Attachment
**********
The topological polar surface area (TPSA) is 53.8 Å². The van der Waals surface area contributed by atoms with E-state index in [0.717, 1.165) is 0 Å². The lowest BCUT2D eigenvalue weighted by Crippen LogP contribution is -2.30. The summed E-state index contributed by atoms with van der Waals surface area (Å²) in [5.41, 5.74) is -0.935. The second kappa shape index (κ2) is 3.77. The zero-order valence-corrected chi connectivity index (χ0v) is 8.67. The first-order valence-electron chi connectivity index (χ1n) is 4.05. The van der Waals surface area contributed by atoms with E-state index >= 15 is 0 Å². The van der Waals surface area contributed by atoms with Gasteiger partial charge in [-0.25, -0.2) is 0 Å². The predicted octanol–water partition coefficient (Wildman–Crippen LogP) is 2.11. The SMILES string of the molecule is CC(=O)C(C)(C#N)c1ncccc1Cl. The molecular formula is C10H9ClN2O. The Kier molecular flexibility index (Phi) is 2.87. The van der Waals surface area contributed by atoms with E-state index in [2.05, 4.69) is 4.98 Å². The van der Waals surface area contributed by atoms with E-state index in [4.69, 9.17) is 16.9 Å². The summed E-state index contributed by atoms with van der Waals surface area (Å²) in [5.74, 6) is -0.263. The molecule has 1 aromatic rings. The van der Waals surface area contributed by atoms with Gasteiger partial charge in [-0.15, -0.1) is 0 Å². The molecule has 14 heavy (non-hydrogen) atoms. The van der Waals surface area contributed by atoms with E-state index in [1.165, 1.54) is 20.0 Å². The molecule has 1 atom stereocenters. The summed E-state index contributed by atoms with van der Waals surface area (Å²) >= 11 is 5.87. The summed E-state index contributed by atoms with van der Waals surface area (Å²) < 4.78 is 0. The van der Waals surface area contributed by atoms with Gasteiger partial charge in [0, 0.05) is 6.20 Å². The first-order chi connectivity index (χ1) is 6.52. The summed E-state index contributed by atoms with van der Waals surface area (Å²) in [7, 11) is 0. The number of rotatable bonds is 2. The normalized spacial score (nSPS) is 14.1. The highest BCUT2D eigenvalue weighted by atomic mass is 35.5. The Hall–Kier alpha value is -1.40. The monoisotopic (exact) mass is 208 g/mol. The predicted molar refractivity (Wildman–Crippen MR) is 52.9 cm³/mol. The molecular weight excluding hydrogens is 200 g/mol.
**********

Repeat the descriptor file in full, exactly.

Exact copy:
The topological polar surface area (TPSA) is 53.8 Å². The van der Waals surface area contributed by atoms with E-state index in [0.717, 1.165) is 0 Å². The lowest BCUT2D eigenvalue weighted by Crippen LogP contribution is -2.30. The summed E-state index contributed by atoms with van der Waals surface area (Å²) in [5.41, 5.74) is -0.935. The second kappa shape index (κ2) is 3.77. The zero-order valence-corrected chi connectivity index (χ0v) is 8.67. The first-order valence-electron chi connectivity index (χ1n) is 4.05. The van der Waals surface area contributed by atoms with E-state index >= 15 is 0 Å². The van der Waals surface area contributed by atoms with Gasteiger partial charge in [-0.25, -0.2) is 0 Å². The predicted octanol–water partition coefficient (Wildman–Crippen LogP) is 2.11. The SMILES string of the molecule is CC(=O)C(C)(C#N)c1ncccc1Cl. The molecular formula is C10H9ClN2O. The Kier molecular flexibility index (Phi) is 2.87. The van der Waals surface area contributed by atoms with E-state index in [2.05, 4.69) is 4.98 Å². The van der Waals surface area contributed by atoms with E-state index in [4.69, 9.17) is 16.9 Å². The summed E-state index contributed by atoms with van der Waals surface area (Å²) in [5.74, 6) is -0.263. The molecule has 1 aromatic rings. The van der Waals surface area contributed by atoms with Gasteiger partial charge in [-0.15, -0.1) is 0 Å². The molecule has 14 heavy (non-hydrogen) atoms. The van der Waals surface area contributed by atoms with E-state index in [1.165, 1.54) is 20.0 Å². The molecule has 1 atom stereocenters. The summed E-state index contributed by atoms with van der Waals surface area (Å²) >= 11 is 5.87. The summed E-state index contributed by atoms with van der Waals surface area (Å²) < 4.78 is 0. The van der Waals surface area contributed by atoms with Gasteiger partial charge in [0, 0.05) is 6.20 Å². The first-order chi connectivity index (χ1) is 6.52. The summed E-state index contributed by atoms with van der Waals surface area (Å²) in [7, 11) is 0. The number of rotatable bonds is 2. The normalized spacial score (nSPS) is 14.1. The highest BCUT2D eigenvalue weighted by atomic mass is 35.5. The Hall–Kier alpha value is -1.40. The monoisotopic (exact) mass is 208 g/mol. The predicted molar refractivity (Wildman–Crippen MR) is 52.9 cm³/mol. The molecular weight excluding hydrogens is 200 g/mol.